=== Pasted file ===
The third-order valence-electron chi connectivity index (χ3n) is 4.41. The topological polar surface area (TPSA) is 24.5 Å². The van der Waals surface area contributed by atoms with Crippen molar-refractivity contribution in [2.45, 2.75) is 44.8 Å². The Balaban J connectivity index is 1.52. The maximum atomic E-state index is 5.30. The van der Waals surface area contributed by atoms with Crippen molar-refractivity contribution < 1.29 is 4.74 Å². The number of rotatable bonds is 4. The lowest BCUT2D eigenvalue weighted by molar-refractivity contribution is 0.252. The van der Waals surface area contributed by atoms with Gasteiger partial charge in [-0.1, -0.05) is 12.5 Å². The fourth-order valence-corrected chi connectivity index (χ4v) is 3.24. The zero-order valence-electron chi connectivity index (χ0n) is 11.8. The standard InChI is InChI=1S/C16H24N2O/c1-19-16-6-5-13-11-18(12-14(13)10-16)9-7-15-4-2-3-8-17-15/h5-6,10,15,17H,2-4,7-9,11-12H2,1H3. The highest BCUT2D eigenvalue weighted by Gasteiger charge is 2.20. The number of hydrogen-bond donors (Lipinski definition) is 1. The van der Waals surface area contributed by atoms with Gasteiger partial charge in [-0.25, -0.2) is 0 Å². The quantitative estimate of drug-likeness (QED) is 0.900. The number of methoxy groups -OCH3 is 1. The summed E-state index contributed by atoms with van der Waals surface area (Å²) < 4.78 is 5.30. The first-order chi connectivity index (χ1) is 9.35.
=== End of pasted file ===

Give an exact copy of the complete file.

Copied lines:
The third-order valence-electron chi connectivity index (χ3n) is 4.41. The topological polar surface area (TPSA) is 24.5 Å². The van der Waals surface area contributed by atoms with Crippen molar-refractivity contribution in [2.45, 2.75) is 44.8 Å². The Balaban J connectivity index is 1.52. The maximum atomic E-state index is 5.30. The van der Waals surface area contributed by atoms with Crippen molar-refractivity contribution < 1.29 is 4.74 Å². The number of rotatable bonds is 4. The lowest BCUT2D eigenvalue weighted by molar-refractivity contribution is 0.252. The van der Waals surface area contributed by atoms with Gasteiger partial charge in [-0.1, -0.05) is 12.5 Å². The fourth-order valence-corrected chi connectivity index (χ4v) is 3.24. The zero-order valence-electron chi connectivity index (χ0n) is 11.8. The standard InChI is InChI=1S/C16H24N2O/c1-19-16-6-5-13-11-18(12-14(13)10-16)9-7-15-4-2-3-8-17-15/h5-6,10,15,17H,2-4,7-9,11-12H2,1H3. The highest BCUT2D eigenvalue weighted by Gasteiger charge is 2.20. The number of hydrogen-bond donors (Lipinski definition) is 1. The van der Waals surface area contributed by atoms with Gasteiger partial charge in [-0.25, -0.2) is 0 Å². The quantitative estimate of drug-likeness (QED) is 0.900. The number of methoxy groups -OCH3 is 1. The summed E-state index contributed by atoms with van der Waals surface area (Å²) < 4.78 is 5.30. The first-order chi connectivity index (χ1) is 9.35.